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Brake pads get glazed and lose efficiency when they're touching the disc all the time. That happens when something stops the caliper from retracting properly. On a car or motorbike, it's normally corrosion on the exposed part of the cylinder, but on a bicycle, it's most likely just accumulated crud behind the pad.

I suggest you remove the pads and clean the caliper behind thoroughly. Also, when you reassemble, check that the pads can move on the pin properly.
Pretty sure that's not it, can see a little light between the pads.
 

EddiePJ

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Pretty sure that's not it, can see a little light between the pads.


To add to Nealh's post which makes a lot of sense, it is very likely that the pads would have glazed over because of road contaminates, particularly at this time of year.

Cycle brake pads can be deglazed and cleaned, but in reality it is just a waste of time, and will only be a short term fix as the contaminates would have already of been absorbed into the pad material.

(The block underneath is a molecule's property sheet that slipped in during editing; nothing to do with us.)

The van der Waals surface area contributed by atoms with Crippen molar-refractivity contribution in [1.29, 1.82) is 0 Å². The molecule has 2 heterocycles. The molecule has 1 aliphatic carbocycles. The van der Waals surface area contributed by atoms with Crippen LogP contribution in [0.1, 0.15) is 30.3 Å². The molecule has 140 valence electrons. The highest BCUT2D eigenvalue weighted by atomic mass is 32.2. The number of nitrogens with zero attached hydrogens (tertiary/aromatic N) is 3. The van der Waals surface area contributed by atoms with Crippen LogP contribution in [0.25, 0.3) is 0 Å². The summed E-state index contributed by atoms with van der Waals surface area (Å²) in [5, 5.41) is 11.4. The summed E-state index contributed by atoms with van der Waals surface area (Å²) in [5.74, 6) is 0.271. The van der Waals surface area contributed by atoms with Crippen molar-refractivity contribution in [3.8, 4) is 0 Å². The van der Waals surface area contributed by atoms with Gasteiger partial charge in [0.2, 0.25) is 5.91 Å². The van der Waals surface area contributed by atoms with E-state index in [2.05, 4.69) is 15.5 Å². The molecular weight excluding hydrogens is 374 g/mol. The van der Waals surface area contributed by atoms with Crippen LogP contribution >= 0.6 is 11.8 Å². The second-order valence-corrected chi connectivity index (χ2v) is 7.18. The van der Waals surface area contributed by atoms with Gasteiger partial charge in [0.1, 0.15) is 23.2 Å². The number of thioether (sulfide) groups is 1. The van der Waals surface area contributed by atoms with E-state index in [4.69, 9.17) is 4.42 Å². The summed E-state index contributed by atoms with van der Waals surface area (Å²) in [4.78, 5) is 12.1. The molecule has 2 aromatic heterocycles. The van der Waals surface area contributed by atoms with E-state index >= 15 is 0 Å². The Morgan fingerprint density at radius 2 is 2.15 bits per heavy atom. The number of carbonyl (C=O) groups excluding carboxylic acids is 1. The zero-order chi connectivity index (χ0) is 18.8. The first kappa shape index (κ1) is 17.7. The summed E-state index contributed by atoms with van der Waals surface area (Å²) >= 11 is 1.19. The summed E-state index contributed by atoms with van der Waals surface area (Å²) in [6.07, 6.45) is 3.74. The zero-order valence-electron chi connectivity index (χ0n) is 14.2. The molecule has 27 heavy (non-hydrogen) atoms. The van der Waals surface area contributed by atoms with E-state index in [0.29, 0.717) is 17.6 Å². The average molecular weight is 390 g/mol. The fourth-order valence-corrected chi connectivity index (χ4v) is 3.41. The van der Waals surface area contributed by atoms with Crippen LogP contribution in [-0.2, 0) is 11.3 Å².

As you can see light between the pad material, the best solution is the ensure that brake discs are thoroughly cleaned and degreased using brake cleaner, then throw the old pads away and replace with new.
 
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anon4

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To add to Nealh's post which makes a lot of sense, it is very likely that the pads would have glazed over because of road contaminates, particularly at this time of year.

Cycle brake pads can be deglazed and cleaned, but in reality it is just a waste of time, and will only be a short term fix as the contaminates would have already of been absorbed into the pad material.

As you can see light between the pad material, the best solution is the ensure that brake discs are thoroughly cleaned and degreased using brake cleaner, then throw the old pads away and replace with new.
Ok, I'll grab some new pads, I've cleaned and lightly sanded the rotor which has helped a little, it's not like it's dangerous or anything just crap bite compared to normal
 

Nealh

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Where did you buy yours? I thought my original pads were sintered but could be wrong will try resin ones

This is the type of seller I used from China cheap as chips, do as I did buy one pair to try and if they prove to work well go buy a a few more pairs for stock.